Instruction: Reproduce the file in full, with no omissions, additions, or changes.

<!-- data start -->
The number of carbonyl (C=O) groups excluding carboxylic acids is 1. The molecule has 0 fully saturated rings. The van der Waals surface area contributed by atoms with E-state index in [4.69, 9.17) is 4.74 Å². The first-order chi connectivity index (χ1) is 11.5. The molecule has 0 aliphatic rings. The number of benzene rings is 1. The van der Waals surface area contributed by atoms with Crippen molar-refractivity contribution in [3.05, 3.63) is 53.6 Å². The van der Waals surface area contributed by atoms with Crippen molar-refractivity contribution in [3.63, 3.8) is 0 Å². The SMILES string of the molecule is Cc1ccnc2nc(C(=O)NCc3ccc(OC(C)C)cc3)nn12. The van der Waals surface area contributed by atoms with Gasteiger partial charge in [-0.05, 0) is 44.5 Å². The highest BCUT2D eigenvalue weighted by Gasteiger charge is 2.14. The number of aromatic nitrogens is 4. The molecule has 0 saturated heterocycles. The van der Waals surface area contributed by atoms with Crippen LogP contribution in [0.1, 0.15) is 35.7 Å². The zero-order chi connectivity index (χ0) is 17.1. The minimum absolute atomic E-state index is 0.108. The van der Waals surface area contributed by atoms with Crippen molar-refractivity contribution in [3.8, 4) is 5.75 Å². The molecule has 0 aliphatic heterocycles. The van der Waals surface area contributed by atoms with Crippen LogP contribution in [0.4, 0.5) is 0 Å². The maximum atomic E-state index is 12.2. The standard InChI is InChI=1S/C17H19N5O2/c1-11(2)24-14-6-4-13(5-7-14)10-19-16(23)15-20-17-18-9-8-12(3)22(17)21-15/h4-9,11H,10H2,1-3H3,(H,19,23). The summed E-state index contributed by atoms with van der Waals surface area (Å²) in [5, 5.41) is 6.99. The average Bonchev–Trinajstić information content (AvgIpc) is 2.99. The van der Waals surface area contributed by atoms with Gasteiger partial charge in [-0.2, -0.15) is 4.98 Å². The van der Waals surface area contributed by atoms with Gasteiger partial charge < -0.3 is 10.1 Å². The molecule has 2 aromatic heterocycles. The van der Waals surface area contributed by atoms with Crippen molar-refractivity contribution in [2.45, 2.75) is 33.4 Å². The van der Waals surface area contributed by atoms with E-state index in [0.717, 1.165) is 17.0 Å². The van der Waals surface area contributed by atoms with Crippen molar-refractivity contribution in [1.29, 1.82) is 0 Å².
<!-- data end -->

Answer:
The number of carbonyl (C=O) groups excluding carboxylic acids is 1. The molecule has 0 fully saturated rings. The van der Waals surface area contributed by atoms with E-state index in [4.69, 9.17) is 4.74 Å². The first-order chi connectivity index (χ1) is 11.5. The molecule has 0 aliphatic rings. The number of benzene rings is 1. The van der Waals surface area contributed by atoms with Crippen molar-refractivity contribution in [3.05, 3.63) is 53.6 Å². The van der Waals surface area contributed by atoms with Crippen molar-refractivity contribution in [3.63, 3.8) is 0 Å². The SMILES string of the molecule is Cc1ccnc2nc(C(=O)NCc3ccc(OC(C)C)cc3)nn12. The van der Waals surface area contributed by atoms with Gasteiger partial charge in [-0.05, 0) is 44.5 Å². The highest BCUT2D eigenvalue weighted by Gasteiger charge is 2.14. The number of aromatic nitrogens is 4. The molecule has 0 saturated heterocycles. The van der Waals surface area contributed by atoms with Crippen LogP contribution in [0.1, 0.15) is 35.7 Å². The zero-order chi connectivity index (χ0) is 17.1. The minimum absolute atomic E-state index is 0.108. The van der Waals surface area contributed by atoms with Crippen molar-refractivity contribution in [3.8, 4) is 5.75 Å². The molecule has 0 aliphatic heterocycles. The van der Waals surface area contributed by atoms with Crippen LogP contribution in [0.4, 0.5) is 0 Å². The maximum atomic E-state index is 12.2. The standard InChI is InChI=1S/C17H19N5O2/c1-11(2)24-14-6-4-13(5-7-14)10-19-16(23)15-20-17-18-9-8-12(3)22(17)21-15/h4-9,11H,10H2,1-3H3,(H,19,23). The summed E-state index contributed by atoms with van der Waals surface area (Å²) in [5, 5.41) is 6.99. The average Bonchev–Trinajstić information content (AvgIpc) is 2.99. The van der Waals surface area contributed by atoms with Gasteiger partial charge in [-0.2, -0.15) is 4.98 Å². The van der Waals surface area contributed by atoms with Gasteiger partial charge < -0.3 is 10.1 Å². The molecule has 2 aromatic heterocycles. The van der Waals surface area contributed by atoms with Crippen molar-refractivity contribution in [2.45, 2.75) is 33.4 Å². The van der Waals surface area contributed by atoms with E-state index in [0.717, 1.165) is 17.0 Å². The van der Waals surface area contributed by atoms with Crippen molar-refractivity contribution in [1.29, 1.82) is 0 Å².